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Thursday 8.14


North Carolina Gay and Lesbian Film Festival
Carolina Theatre—Though he was the only one of the Village People to actually live in Greenwich Village, Randy ("the cowboy") Jones was born in Raleigh, attended Enloe High and UNC-Chapel Hill, and considers himself a Tar Heel through and through. "I always call North Carolina my home, and it's always been my home," says Jones, whose main duty at the fest is to introduce Saturday night's screening of Another Gay Sequel: Gays Gone Wild and sign autographs.

Despite the Village People's iconic status in the gay community, Jones' busy schedule of touring, recording and acting has kept him from attending the N.C. Gay and Lesbian Film Festival in the past. He'll be there for the first time this year to help promote it, and he is looking forward to the experience. "I'm so happy that this provides me an opportunity to get a close-up look at the success of this festival," Jones says. "From all the comments I've heard, it seems to be extremely successful." He also hopes to network: "It seems like every time I attend a film festival, I get a job in a movie out of it."

Jones says that even with gay themes becoming more mainstream in Hollywood, the festival still offers an important opportunity for a venue where gay-oriented films can gain exposure and a wider audience, citing Brokeback Mountain's Sundance buzz as an example. "There are always going to be film festivals that deal with pointedly focused groups in a community," Jones says. "A lot will either break out and become mainstream, or at least provide a place where filmmakers can get their work seen by a broader audience."

Jones, who's currently working on the film Against the Wind, which includes exteriors shot in Boone, N.C., says he's been talking with the chancellor of the N.C. School of the Arts about possibly becoming more involved with the school. "Without my training at that school and UNC, I wouldn't have had the career that I've had," Jones says.

What's his secret? "I'm like the Energizer Bunny—I just go on and on," Jones says. "Rust never sleeps, and neither do I." Yes, you just read one of the Village People quote Neil Young. Is your mind blown? —Zack Smith

The North Carolina Gay and Lesbian Film Festival opens tonight. For more on the festival, read our preview.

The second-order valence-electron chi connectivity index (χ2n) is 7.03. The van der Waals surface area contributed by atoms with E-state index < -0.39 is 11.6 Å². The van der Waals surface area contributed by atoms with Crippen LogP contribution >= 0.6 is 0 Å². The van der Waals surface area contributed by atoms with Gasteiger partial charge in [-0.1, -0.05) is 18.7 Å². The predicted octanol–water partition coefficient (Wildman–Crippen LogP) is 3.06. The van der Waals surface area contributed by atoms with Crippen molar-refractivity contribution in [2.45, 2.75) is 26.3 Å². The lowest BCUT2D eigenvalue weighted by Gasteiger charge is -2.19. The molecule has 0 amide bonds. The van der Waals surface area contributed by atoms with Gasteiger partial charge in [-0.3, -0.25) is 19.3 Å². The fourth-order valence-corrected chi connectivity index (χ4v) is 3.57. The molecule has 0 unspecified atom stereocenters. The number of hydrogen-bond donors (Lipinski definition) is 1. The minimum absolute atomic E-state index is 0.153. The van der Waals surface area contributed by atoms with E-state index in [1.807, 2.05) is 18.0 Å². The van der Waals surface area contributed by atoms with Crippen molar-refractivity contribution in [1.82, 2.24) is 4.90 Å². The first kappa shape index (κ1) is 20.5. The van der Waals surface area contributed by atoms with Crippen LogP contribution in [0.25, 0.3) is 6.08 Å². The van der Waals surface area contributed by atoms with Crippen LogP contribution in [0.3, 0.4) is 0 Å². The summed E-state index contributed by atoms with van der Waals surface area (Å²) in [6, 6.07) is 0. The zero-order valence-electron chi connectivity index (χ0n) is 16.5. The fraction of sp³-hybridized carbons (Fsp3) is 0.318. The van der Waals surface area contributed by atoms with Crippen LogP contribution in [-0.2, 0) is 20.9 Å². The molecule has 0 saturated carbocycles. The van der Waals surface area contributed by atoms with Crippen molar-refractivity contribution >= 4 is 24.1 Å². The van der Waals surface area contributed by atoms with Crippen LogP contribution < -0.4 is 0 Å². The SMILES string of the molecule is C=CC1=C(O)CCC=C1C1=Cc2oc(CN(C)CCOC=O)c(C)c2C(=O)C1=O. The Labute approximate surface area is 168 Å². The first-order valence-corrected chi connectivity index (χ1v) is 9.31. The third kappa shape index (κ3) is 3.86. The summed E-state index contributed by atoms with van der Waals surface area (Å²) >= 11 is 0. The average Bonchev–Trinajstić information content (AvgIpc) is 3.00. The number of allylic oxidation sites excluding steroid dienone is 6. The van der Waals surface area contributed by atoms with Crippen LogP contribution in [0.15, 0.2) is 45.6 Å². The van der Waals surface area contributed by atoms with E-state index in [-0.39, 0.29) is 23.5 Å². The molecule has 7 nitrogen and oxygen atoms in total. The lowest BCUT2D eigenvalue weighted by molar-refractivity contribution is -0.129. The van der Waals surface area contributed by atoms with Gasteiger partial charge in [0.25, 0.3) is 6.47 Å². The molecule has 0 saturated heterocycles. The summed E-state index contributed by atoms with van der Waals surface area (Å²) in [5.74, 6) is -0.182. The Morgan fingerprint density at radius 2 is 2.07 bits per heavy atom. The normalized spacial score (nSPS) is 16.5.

Awake and Sing!
2nd Avenue South Players, Murphey School—Called "the play that transformed American Theater," Clifford Odets' 1935 Awake and Sing! is a bleak piece of social realism, dealing with a poor Jewish family living in the Bronx. Now, courtesy of 2nd Avenue, a theater project of the Raleigh-Cary Jewish Community Center, modern audiences get a chance to see how much things have—or haven't—changed since Odets' time with their new production. Tonight's final dress rehearsal is open to the public in a "pay what you can" preview at 7:30 p.m. The show opens officially tomorrow night and runs through Sept. 30, with evening performances at 7:30 p.m. and Sunday matinees at 2 p.m. Regular tickets are $18; for more information, call 676-6170 or 803-6840. —Zack Smith

Chapel Hill
Local 506—Lucero could be the Drive-By Truckers' kid brother raised in Memphis. Both bands bend at the altar of the Replacements with a strong dose of Southern grit. While initially a trad-country outfit meant to piss off punk friends, the band migrated rockward over the course of the first three albums, then sealed the deal with the gritty, garage-soaked twang of 2005's Jim Dickinson-produced Nobody's Darlings. But having gone as far as it could in that direction, Lucero changed course with 2006's Rebels, Rogues & Sworn Brothers. The addition of keyboardist Rick Steff (Cat Power, Bottle Rockets) offered a soul-soaked rock vibe to an album that veers Boss-ward. Frontman Ben Nichols' gruff, whiskey-stained vocals are better, if consumed with similar heartfelt passion. His boozy, skirt-chasing tales retain the earnest charm of the best country songs, another red-eyed dreamer striving for a perfection beyond his reach. Like Springsteen's "Thunder Road" protagonist, Nichols ain't offering redemption, only a ride, singing "I might not be the one, but that's alright," on album highlight "I Can Get Us Out of Here Tonight." Also like the Boss, Lucero's shows continue until all but eternal curmudgeons can leave satisfied. With The Glossary. Pay $10 at 9:30 p.m. —Chris Parker


Gambling the Muse
The Pour House—Moaning steel guitar and aching fiddle: The understated lushness of Gambling The Muse provides a fitting framework for an expression of melancholy. Working within a palette of grays, Daniel Snyder's lyrical brushstrokes paint stark Southern gothic scenery. The rest of this Americana-flavored bill is strong as well: The Tender Fruit is the new outlet for the beautiful, brittle sentiments of Nola's Christy Smith, and The Cadillac Stepback's Nathan Golub (an Indy employee) adds his pedal steel to the honky tonk twang of former Two Dollar Pistol John Howie Jr. Pay $6 at 10 p.m. If you need your night a little more jilted, catch Future Kings of Nowhere next door at Tir Na Nog between sets for free. —Spencer Griffith

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